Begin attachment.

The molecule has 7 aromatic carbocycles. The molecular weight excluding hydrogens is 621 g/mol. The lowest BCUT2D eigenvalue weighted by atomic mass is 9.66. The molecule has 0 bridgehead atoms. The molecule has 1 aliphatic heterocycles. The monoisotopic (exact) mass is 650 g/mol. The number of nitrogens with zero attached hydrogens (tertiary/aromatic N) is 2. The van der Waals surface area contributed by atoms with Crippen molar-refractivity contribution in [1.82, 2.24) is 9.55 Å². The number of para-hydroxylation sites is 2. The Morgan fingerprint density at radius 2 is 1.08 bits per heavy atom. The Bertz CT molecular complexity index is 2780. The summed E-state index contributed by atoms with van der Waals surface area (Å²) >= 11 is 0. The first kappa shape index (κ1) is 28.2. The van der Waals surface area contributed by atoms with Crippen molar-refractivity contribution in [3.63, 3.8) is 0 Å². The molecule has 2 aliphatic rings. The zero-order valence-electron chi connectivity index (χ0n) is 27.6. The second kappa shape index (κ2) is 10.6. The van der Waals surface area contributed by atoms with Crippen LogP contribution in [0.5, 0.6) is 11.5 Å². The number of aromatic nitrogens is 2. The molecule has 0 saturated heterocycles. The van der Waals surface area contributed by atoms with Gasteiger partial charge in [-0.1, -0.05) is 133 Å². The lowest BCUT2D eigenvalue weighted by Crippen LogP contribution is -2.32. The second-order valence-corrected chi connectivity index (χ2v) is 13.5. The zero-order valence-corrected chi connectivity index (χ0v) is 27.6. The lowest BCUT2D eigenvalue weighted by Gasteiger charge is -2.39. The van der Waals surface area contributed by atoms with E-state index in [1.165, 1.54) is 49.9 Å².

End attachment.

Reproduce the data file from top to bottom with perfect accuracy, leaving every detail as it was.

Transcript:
The molecule has 7 aromatic carbocycles. The molecular weight excluding hydrogens is 621 g/mol. The lowest BCUT2D eigenvalue weighted by atomic mass is 9.66. The molecule has 0 bridgehead atoms. The molecule has 1 aliphatic heterocycles. The monoisotopic (exact) mass is 650 g/mol. The number of nitrogens with zero attached hydrogens (tertiary/aromatic N) is 2. The van der Waals surface area contributed by atoms with Crippen molar-refractivity contribution in [1.82, 2.24) is 9.55 Å². The number of para-hydroxylation sites is 2. The Morgan fingerprint density at radius 2 is 1.08 bits per heavy atom. The Bertz CT molecular complexity index is 2780. The summed E-state index contributed by atoms with van der Waals surface area (Å²) >= 11 is 0. The first kappa shape index (κ1) is 28.2. The van der Waals surface area contributed by atoms with Crippen molar-refractivity contribution in [3.63, 3.8) is 0 Å². The molecule has 2 aliphatic rings. The zero-order valence-electron chi connectivity index (χ0n) is 27.6. The second kappa shape index (κ2) is 10.6. The van der Waals surface area contributed by atoms with Crippen LogP contribution in [0.5, 0.6) is 11.5 Å². The number of aromatic nitrogens is 2. The molecule has 0 saturated heterocycles. The van der Waals surface area contributed by atoms with Gasteiger partial charge in [-0.1, -0.05) is 133 Å². The lowest BCUT2D eigenvalue weighted by Crippen LogP contribution is -2.32. The second-order valence-corrected chi connectivity index (χ2v) is 13.5. The zero-order valence-corrected chi connectivity index (χ0v) is 27.6. The lowest BCUT2D eigenvalue weighted by Gasteiger charge is -2.39. The van der Waals surface area contributed by atoms with E-state index in [1.165, 1.54) is 49.9 Å².